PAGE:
Ness of Brodgar to reopen for the summer

The Ness of Brodgar will be uncovered next week
The Ness of Brodgar will be uncovered next week

Archaeologists in Orkney are expecting a bumper tourist season as one of the island’s most famous neolithic attractions opens for the summer.

Work on the excavation of the 5,000-year-old Ness of Brodgar begins again on Monday – and it will open to the public on Wednesday.

The site sits close to the famous Ring of Brodgar and the Maeshowe Chambered Cairn on a narrow spit of land between the Loch of Harray and the Loch of Stenness.

It has been carefully and painstakingly uncovered by archaeologists since 2003.

Because of its exposed location, the dig site is covered in tarpaulins, which are then weighed down with car tyres to prevent them blowing away.

Even then the covers need to be frequently put back in place because of high winds.

But more than 100 volunteers and works will return to the site on Monday to uncover it before getting back to work.

Last year around 12,000 people visited the Ness last year – and management at the dig site are expecting another busy season after the complex featured prominently on a national television programme over the winter.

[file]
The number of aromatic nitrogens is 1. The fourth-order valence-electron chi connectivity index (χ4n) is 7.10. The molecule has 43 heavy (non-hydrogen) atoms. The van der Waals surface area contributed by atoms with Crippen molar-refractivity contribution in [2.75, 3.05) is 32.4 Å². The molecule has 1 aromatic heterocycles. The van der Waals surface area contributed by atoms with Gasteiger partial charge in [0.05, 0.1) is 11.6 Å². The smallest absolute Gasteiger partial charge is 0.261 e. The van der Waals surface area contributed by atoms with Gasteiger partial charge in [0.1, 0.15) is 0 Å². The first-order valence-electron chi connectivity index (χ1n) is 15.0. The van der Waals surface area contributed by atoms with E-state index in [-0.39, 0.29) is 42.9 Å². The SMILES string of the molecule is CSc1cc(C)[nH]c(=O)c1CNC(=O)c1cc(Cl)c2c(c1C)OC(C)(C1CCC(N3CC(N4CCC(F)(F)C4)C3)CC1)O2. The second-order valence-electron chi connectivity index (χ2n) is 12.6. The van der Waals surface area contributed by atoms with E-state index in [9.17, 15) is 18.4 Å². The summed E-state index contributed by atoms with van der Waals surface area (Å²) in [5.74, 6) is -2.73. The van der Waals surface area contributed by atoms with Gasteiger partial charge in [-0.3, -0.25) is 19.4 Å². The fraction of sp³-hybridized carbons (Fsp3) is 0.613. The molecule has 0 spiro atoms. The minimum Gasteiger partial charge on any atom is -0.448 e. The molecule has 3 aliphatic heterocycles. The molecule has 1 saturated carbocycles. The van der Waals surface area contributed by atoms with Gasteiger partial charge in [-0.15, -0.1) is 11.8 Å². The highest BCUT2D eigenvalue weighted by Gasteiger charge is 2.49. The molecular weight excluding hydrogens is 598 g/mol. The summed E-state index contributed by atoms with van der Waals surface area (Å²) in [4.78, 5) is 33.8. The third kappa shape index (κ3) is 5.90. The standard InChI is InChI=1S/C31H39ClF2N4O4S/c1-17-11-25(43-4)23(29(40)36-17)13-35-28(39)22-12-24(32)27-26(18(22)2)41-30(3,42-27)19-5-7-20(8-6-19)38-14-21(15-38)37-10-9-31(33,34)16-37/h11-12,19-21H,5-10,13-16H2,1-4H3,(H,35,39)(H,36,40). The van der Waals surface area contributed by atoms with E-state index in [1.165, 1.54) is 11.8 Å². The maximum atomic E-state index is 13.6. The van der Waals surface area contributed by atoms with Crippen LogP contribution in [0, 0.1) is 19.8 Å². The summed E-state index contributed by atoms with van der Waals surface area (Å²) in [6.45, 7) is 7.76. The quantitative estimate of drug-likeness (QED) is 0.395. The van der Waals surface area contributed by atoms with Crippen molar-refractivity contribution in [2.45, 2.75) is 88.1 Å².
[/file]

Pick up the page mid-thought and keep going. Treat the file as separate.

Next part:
Site director Nick Card said it was an “exciting time” as they prepare to get back to work.

The Ness is a complex of prehistoric buildings and is thought to have been of ceremonial significance to the neolithic people of Orkney.

As well as the buildings themselves, several important artefacts and items of artwork have been found during the excavation.

Mr Card is particularly keen to continue work on a building in the southern trench of the dig, which was only uncovered in the last two to three years.

He said: “It is an ornamental style of building which we have been working on.

“It’s difficult to compare it to anything else, its an unparalleled find.”

It is believed that the building may be of ceremonial importance or that it could be a type of burial chamber.

This year’s dig is scheduled to last for around eight weeks and is led by the UHI Archaeology Institute, with support from the Leader programme.

Visitors to the site will be welcomed from Wednesday, with three guided tours a day running.

There is also a viewing platform for tourists to watch the archaeologists at work.